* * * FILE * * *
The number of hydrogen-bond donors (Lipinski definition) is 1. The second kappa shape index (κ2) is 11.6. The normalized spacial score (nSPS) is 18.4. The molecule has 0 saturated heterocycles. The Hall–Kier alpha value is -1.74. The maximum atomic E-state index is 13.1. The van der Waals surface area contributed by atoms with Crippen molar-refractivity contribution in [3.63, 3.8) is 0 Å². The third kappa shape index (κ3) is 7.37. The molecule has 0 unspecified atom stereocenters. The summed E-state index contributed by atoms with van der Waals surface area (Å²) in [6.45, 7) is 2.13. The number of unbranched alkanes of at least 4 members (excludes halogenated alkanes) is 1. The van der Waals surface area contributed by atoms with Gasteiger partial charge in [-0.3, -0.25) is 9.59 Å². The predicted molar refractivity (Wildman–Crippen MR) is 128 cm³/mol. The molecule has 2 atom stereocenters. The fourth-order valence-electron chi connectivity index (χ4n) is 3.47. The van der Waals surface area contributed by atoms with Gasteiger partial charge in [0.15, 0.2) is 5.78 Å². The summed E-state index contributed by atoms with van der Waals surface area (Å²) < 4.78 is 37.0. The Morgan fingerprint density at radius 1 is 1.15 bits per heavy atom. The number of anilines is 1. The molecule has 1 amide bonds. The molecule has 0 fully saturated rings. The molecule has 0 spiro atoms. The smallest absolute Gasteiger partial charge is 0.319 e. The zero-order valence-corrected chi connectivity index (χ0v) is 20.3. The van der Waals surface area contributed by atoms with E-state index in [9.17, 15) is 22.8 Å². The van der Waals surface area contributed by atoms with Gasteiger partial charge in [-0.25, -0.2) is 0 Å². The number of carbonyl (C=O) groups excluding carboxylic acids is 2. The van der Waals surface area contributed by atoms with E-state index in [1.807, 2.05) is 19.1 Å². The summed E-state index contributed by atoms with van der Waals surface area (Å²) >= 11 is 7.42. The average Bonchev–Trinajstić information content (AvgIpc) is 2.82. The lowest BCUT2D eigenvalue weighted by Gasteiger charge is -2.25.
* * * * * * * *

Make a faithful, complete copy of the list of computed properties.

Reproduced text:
The number of hydrogen-bond donors (Lipinski definition) is 1. The second kappa shape index (κ2) is 11.6. The normalized spacial score (nSPS) is 18.4. The molecule has 0 saturated heterocycles. The Hall–Kier alpha value is -1.74. The maximum atomic E-state index is 13.1. The van der Waals surface area contributed by atoms with Crippen molar-refractivity contribution in [3.63, 3.8) is 0 Å². The third kappa shape index (κ3) is 7.37. The molecule has 0 unspecified atom stereocenters. The summed E-state index contributed by atoms with van der Waals surface area (Å²) in [6.45, 7) is 2.13. The number of unbranched alkanes of at least 4 members (excludes halogenated alkanes) is 1. The van der Waals surface area contributed by atoms with Gasteiger partial charge in [-0.3, -0.25) is 9.59 Å². The predicted molar refractivity (Wildman–Crippen MR) is 128 cm³/mol. The molecule has 2 atom stereocenters. The fourth-order valence-electron chi connectivity index (χ4n) is 3.47. The van der Waals surface area contributed by atoms with Gasteiger partial charge in [0.15, 0.2) is 5.78 Å². The summed E-state index contributed by atoms with van der Waals surface area (Å²) < 4.78 is 37.0. The Morgan fingerprint density at radius 1 is 1.15 bits per heavy atom. The number of anilines is 1. The molecule has 1 amide bonds. The molecule has 0 fully saturated rings. The molecule has 0 spiro atoms. The smallest absolute Gasteiger partial charge is 0.319 e. The zero-order valence-corrected chi connectivity index (χ0v) is 20.3. The van der Waals surface area contributed by atoms with E-state index in [9.17, 15) is 22.8 Å². The van der Waals surface area contributed by atoms with Gasteiger partial charge in [-0.25, -0.2) is 0 Å². The number of carbonyl (C=O) groups excluding carboxylic acids is 2. The van der Waals surface area contributed by atoms with E-state index in [1.807, 2.05) is 19.1 Å². The summed E-state index contributed by atoms with van der Waals surface area (Å²) >= 11 is 7.42. The average Bonchev–Trinajstić information content (AvgIpc) is 2.82. The lowest BCUT2D eigenvalue weighted by Gasteiger charge is -2.25.